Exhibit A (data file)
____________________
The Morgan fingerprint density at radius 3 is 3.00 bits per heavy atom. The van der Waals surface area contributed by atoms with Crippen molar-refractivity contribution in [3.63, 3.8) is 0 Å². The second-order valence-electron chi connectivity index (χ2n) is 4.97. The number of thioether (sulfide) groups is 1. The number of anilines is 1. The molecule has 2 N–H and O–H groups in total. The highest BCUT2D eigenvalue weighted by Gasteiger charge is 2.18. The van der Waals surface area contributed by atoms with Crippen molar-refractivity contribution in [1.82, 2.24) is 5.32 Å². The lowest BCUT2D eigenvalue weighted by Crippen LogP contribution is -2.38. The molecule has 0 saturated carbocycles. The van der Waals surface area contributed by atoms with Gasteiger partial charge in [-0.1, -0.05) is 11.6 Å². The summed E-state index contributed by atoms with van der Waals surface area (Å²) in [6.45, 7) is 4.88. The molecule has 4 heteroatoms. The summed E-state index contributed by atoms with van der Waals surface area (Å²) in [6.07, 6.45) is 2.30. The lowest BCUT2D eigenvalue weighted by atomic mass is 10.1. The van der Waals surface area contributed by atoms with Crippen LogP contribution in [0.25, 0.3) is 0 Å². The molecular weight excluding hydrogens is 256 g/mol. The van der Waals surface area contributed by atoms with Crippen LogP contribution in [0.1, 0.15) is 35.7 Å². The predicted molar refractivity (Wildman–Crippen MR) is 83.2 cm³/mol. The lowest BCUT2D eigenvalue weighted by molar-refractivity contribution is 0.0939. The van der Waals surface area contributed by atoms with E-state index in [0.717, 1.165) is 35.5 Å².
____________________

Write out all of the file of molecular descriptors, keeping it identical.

The Morgan fingerprint density at radius 3 is 3.00 bits per heavy atom. The van der Waals surface area contributed by atoms with Crippen molar-refractivity contribution in [3.63, 3.8) is 0 Å². The second-order valence-electron chi connectivity index (χ2n) is 4.97. The number of thioether (sulfide) groups is 1. The number of anilines is 1. The molecule has 2 N–H and O–H groups in total. The highest BCUT2D eigenvalue weighted by Gasteiger charge is 2.18. The van der Waals surface area contributed by atoms with Crippen molar-refractivity contribution in [1.82, 2.24) is 5.32 Å². The lowest BCUT2D eigenvalue weighted by Crippen LogP contribution is -2.38. The molecule has 0 saturated carbocycles. The van der Waals surface area contributed by atoms with Gasteiger partial charge in [-0.1, -0.05) is 11.6 Å². The summed E-state index contributed by atoms with van der Waals surface area (Å²) in [6.45, 7) is 4.88. The molecule has 4 heteroatoms. The summed E-state index contributed by atoms with van der Waals surface area (Å²) in [6.07, 6.45) is 2.30. The lowest BCUT2D eigenvalue weighted by atomic mass is 10.1. The van der Waals surface area contributed by atoms with Crippen LogP contribution in [0.25, 0.3) is 0 Å². The molecular weight excluding hydrogens is 256 g/mol. The van der Waals surface area contributed by atoms with Crippen LogP contribution in [0.1, 0.15) is 35.7 Å². The predicted molar refractivity (Wildman–Crippen MR) is 83.2 cm³/mol. The lowest BCUT2D eigenvalue weighted by molar-refractivity contribution is 0.0939. The van der Waals surface area contributed by atoms with E-state index in [0.717, 1.165) is 35.5 Å².